But Peter did not present it as an option. He commanded the already-believing, God-fearing Jews who wanted to correct their mistake and turn to God: "Repent and be baptized [Greek: 'immersed'] every one of you...for the forgiveness of your sins..." (Acts 2.37-38)

Please pay attention to the phrase, "EVERY ONE OF YOU."

Baptism was not an option. Nor did he utter a "sinner's prayer" as an option for those who did not prefer baptism. Instead, he simply commanded "every one of them" to be baptized.

Please notice also that although they believed what Peter was telling them about Jesus—their faith alone was not enough. In addition to their faith, they were also commanded to "repent and be baptized."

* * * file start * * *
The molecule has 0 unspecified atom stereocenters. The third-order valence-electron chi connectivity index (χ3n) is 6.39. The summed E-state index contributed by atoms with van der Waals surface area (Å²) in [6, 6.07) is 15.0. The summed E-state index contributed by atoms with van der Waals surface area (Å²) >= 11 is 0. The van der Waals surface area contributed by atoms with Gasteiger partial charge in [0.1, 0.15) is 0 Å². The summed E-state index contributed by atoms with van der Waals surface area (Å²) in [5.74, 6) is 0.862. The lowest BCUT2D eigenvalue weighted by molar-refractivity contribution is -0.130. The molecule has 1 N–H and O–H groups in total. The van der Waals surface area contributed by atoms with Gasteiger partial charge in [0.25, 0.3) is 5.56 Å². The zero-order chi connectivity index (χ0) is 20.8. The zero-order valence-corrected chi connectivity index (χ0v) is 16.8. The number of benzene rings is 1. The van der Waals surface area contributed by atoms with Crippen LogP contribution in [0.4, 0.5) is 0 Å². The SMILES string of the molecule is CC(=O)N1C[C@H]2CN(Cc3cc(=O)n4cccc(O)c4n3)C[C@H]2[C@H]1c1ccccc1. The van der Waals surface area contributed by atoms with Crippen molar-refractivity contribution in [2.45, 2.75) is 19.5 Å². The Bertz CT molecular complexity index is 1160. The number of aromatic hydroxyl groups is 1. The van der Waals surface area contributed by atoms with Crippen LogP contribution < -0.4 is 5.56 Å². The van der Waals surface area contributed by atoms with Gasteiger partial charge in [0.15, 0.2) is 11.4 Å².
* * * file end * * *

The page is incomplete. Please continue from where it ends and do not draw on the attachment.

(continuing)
Peter implored them to do this if they wanted to "save themselves from this crooked generation." (v. 40)

In other words...although comparatively tiny, everyone has a vital role in his / her own salvation. God did His part in sending His Son to earth to die for our sins; Jesus did His part by dying on the cross so we could have our sins forgiven; Now, we must to do our small part and "save ourselves" from our evil generation.

But by pleading for them "save themselves," Peter in no way meant that they would be—by believing, repenting and being baptized—somehow "earning their salvation," a ludicrous notion indeed. On the other hand, when one obeys Christ's teachings, he will be blessed with the result of having his sins removed and becoming a true disciple of Christ. He will have access to the grace of God.

So, what happened?

Those who accepted Peter's message were all baptized—"every one of them"—and then they immediately "devoted themselves to the apostles’ teaching and the fellowship, to the breaking of bread and the prayers." (Acts 2.42)

What about confessing Jesus?

Obviously, not everything Peter and the other apostles said (or did) is recorded in Acts 2.